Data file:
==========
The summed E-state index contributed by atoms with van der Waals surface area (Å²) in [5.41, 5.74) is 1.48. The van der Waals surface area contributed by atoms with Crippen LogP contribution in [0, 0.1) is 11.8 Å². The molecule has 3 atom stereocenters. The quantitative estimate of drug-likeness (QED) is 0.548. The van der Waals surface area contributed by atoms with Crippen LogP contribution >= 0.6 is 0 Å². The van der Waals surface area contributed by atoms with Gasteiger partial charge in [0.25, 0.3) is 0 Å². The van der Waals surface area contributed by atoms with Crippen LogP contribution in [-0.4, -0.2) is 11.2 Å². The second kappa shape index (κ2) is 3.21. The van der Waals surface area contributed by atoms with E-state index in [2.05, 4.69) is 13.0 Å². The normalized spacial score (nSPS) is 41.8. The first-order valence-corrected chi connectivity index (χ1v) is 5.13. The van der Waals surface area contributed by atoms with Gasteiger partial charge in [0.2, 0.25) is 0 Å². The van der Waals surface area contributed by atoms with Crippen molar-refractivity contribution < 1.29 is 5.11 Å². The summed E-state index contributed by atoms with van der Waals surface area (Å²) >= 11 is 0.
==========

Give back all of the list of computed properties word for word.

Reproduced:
The summed E-state index contributed by atoms with van der Waals surface area (Å²) in [5.41, 5.74) is 1.48. The van der Waals surface area contributed by atoms with Crippen LogP contribution in [0, 0.1) is 11.8 Å². The molecule has 3 atom stereocenters. The quantitative estimate of drug-likeness (QED) is 0.548. The van der Waals surface area contributed by atoms with Crippen LogP contribution >= 0.6 is 0 Å². The van der Waals surface area contributed by atoms with Gasteiger partial charge in [0.25, 0.3) is 0 Å². The van der Waals surface area contributed by atoms with Crippen LogP contribution in [-0.4, -0.2) is 11.2 Å². The second kappa shape index (κ2) is 3.21. The van der Waals surface area contributed by atoms with E-state index in [2.05, 4.69) is 13.0 Å². The normalized spacial score (nSPS) is 41.8. The first-order valence-corrected chi connectivity index (χ1v) is 5.13. The van der Waals surface area contributed by atoms with Gasteiger partial charge in [0.2, 0.25) is 0 Å². The van der Waals surface area contributed by atoms with Crippen molar-refractivity contribution < 1.29 is 5.11 Å². The summed E-state index contributed by atoms with van der Waals surface area (Å²) >= 11 is 0.